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Bone Marrow Transplant. 2008 Oct;42 Suppl 2:S47-50. doi: 10.1038/bmt.2008.283.

The use of reduced-intensity stem cell transplantation in haemophagocytic lymphohistiocytosis and Langerhans cell histiocytosis.

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Department of Bone Marrow Transplantation, Great Ormond Street Hospital for Children NHS Trust, London, UK.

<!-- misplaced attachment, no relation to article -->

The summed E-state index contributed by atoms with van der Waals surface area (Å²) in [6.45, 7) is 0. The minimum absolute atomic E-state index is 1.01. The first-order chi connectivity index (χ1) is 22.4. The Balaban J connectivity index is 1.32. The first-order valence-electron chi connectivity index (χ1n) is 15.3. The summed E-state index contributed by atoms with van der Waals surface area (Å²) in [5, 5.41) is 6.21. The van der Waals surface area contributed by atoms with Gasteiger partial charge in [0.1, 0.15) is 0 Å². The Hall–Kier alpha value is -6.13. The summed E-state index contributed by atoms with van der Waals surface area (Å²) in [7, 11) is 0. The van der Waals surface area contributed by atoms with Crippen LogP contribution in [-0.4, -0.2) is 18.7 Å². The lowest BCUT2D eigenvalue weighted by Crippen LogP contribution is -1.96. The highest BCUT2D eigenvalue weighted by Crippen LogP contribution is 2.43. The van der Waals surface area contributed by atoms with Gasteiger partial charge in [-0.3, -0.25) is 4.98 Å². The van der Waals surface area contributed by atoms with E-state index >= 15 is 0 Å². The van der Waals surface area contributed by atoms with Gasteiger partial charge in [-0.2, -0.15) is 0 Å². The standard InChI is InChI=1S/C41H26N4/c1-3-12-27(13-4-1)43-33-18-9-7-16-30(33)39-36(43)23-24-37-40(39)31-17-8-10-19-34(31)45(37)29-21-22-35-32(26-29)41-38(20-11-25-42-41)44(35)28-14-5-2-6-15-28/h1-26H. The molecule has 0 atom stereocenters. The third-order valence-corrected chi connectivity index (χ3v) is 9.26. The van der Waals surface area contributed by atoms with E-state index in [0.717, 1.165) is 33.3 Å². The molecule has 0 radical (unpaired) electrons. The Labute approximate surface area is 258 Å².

Allogeneic stem cell transplant is curative for haemophagocytic lymphohistiocytosis (HLH) and refractory Langerhans cell histiocytosis (LCH). However, patients frequently have significant pre-transplant morbidity and there is high TRM. Because HLH is caused by immune dysregulation, we surmised that a reduced-intensity conditioned (RIC) regimen might be sufficient for cure, while decreasing the TRM. In 2006, we reported the outcome of 12 patients treated with RIC SCT from a matched family/unrelated or haploidentical donor. Here we discuss the update of these patients, including a total of 25 patients treated with RIC SCT for HLH and three for LCH. Twenty-one of the twenty-five patients with HLH (84%) are alive and well with remission at a median of 36 months from SCT. Mortality included pneumonitis (n=3) and hepatic rupture (n=1). All three patients treated with RIC SCT for LCH remain alive and in remission at a median of 5.1 years from SCT. Seven of twenty-four survivors (one with LCH) have mixed chimerism but remain disease-free. These data are supported by other groups including 100% survival in seven patients with HLH and 78% survival of nine patients with LCH. In summary, RIC compares favourably with conventional SCT with long-term disease control in surviving patients with both HLH and LCL, despite a significant incidence of mixed chimerism.

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